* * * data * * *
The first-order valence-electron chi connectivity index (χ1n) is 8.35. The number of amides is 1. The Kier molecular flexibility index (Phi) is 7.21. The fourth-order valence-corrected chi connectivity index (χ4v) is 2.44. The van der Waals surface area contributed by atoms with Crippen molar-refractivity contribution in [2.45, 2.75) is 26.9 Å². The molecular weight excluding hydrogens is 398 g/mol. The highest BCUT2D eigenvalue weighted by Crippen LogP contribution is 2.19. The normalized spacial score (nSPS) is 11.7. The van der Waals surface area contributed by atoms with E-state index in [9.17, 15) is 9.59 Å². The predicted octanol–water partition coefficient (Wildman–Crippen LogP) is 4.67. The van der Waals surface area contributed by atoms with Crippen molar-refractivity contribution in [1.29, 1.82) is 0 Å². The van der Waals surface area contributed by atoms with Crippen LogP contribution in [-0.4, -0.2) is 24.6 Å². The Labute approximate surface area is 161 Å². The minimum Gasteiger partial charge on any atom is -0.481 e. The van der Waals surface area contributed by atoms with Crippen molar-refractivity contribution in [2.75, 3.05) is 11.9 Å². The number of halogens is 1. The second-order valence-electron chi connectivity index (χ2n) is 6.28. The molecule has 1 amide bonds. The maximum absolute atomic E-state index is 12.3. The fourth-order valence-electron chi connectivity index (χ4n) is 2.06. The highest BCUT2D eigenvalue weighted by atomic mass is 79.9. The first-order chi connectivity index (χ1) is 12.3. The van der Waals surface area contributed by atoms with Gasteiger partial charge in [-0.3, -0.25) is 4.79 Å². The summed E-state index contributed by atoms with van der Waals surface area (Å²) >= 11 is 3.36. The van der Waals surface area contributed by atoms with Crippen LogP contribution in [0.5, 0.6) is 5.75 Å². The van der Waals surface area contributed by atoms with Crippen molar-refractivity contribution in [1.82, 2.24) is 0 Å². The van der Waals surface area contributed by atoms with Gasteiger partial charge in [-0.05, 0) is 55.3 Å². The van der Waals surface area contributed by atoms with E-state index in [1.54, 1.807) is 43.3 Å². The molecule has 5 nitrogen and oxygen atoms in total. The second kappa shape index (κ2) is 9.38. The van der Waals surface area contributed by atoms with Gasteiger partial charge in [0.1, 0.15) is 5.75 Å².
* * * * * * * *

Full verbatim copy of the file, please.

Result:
The first-order valence-electron chi connectivity index (χ1n) is 8.35. The number of amides is 1. The Kier molecular flexibility index (Phi) is 7.21. The fourth-order valence-corrected chi connectivity index (χ4v) is 2.44. The van der Waals surface area contributed by atoms with Crippen molar-refractivity contribution in [2.45, 2.75) is 26.9 Å². The molecular weight excluding hydrogens is 398 g/mol. The highest BCUT2D eigenvalue weighted by Crippen LogP contribution is 2.19. The normalized spacial score (nSPS) is 11.7. The van der Waals surface area contributed by atoms with E-state index in [9.17, 15) is 9.59 Å². The predicted octanol–water partition coefficient (Wildman–Crippen LogP) is 4.67. The van der Waals surface area contributed by atoms with Crippen molar-refractivity contribution in [1.29, 1.82) is 0 Å². The van der Waals surface area contributed by atoms with Crippen LogP contribution in [-0.4, -0.2) is 24.6 Å². The Labute approximate surface area is 161 Å². The minimum Gasteiger partial charge on any atom is -0.481 e. The van der Waals surface area contributed by atoms with Crippen molar-refractivity contribution in [2.75, 3.05) is 11.9 Å². The number of halogens is 1. The second-order valence-electron chi connectivity index (χ2n) is 6.28. The molecule has 1 amide bonds. The maximum absolute atomic E-state index is 12.3. The fourth-order valence-electron chi connectivity index (χ4n) is 2.06. The highest BCUT2D eigenvalue weighted by atomic mass is 79.9. The first-order chi connectivity index (χ1) is 12.3. The van der Waals surface area contributed by atoms with Gasteiger partial charge in [-0.3, -0.25) is 4.79 Å². The summed E-state index contributed by atoms with van der Waals surface area (Å²) >= 11 is 3.36. The van der Waals surface area contributed by atoms with Crippen LogP contribution in [0.5, 0.6) is 5.75 Å². The van der Waals surface area contributed by atoms with Crippen molar-refractivity contribution in [1.82, 2.24) is 0 Å². The van der Waals surface area contributed by atoms with Gasteiger partial charge in [-0.05, 0) is 55.3 Å². The van der Waals surface area contributed by atoms with E-state index in [1.54, 1.807) is 43.3 Å². The molecule has 5 nitrogen and oxygen atoms in total. The second kappa shape index (κ2) is 9.38. The van der Waals surface area contributed by atoms with Gasteiger partial charge in [0.1, 0.15) is 5.75 Å².